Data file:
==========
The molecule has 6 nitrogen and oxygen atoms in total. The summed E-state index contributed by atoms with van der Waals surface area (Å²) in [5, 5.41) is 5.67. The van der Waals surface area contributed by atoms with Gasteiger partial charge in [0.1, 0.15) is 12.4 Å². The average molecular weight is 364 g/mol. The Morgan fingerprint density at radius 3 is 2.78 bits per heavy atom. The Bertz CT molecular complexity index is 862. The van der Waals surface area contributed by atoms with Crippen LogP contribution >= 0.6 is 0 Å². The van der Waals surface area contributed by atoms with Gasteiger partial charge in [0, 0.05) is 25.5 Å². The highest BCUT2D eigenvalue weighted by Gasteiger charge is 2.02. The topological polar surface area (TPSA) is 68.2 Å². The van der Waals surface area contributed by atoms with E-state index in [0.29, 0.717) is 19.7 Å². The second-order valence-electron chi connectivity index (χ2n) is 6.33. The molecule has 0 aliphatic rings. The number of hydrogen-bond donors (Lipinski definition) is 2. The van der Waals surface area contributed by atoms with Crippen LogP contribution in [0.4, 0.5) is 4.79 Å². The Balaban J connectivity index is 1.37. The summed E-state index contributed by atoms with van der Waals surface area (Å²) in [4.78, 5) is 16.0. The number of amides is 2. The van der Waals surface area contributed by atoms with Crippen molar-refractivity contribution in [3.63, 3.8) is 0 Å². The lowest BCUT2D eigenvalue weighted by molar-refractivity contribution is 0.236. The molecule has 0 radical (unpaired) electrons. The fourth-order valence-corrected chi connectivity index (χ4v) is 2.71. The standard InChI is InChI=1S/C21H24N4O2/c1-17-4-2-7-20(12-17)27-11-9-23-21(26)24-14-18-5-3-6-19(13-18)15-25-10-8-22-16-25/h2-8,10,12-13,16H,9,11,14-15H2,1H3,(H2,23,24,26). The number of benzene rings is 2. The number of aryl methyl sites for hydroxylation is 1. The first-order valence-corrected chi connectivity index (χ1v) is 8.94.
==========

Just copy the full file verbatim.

The molecule has 6 nitrogen and oxygen atoms in total. The summed E-state index contributed by atoms with van der Waals surface area (Å²) in [5, 5.41) is 5.67. The van der Waals surface area contributed by atoms with Gasteiger partial charge in [0.1, 0.15) is 12.4 Å². The average molecular weight is 364 g/mol. The Morgan fingerprint density at radius 3 is 2.78 bits per heavy atom. The Bertz CT molecular complexity index is 862. The van der Waals surface area contributed by atoms with Crippen LogP contribution >= 0.6 is 0 Å². The van der Waals surface area contributed by atoms with Gasteiger partial charge in [0, 0.05) is 25.5 Å². The highest BCUT2D eigenvalue weighted by Gasteiger charge is 2.02. The topological polar surface area (TPSA) is 68.2 Å². The van der Waals surface area contributed by atoms with E-state index in [0.29, 0.717) is 19.7 Å². The second-order valence-electron chi connectivity index (χ2n) is 6.33. The molecule has 0 aliphatic rings. The number of hydrogen-bond donors (Lipinski definition) is 2. The van der Waals surface area contributed by atoms with Crippen LogP contribution in [0.4, 0.5) is 4.79 Å². The Balaban J connectivity index is 1.37. The summed E-state index contributed by atoms with van der Waals surface area (Å²) in [4.78, 5) is 16.0. The number of amides is 2. The van der Waals surface area contributed by atoms with Crippen molar-refractivity contribution in [3.63, 3.8) is 0 Å². The lowest BCUT2D eigenvalue weighted by molar-refractivity contribution is 0.236. The molecule has 0 radical (unpaired) electrons. The fourth-order valence-corrected chi connectivity index (χ4v) is 2.71. The standard InChI is InChI=1S/C21H24N4O2/c1-17-4-2-7-20(12-17)27-11-9-23-21(26)24-14-18-5-3-6-19(13-18)15-25-10-8-22-16-25/h2-8,10,12-13,16H,9,11,14-15H2,1H3,(H2,23,24,26). The number of benzene rings is 2. The number of aryl methyl sites for hydroxylation is 1. The first-order valence-corrected chi connectivity index (χ1v) is 8.94.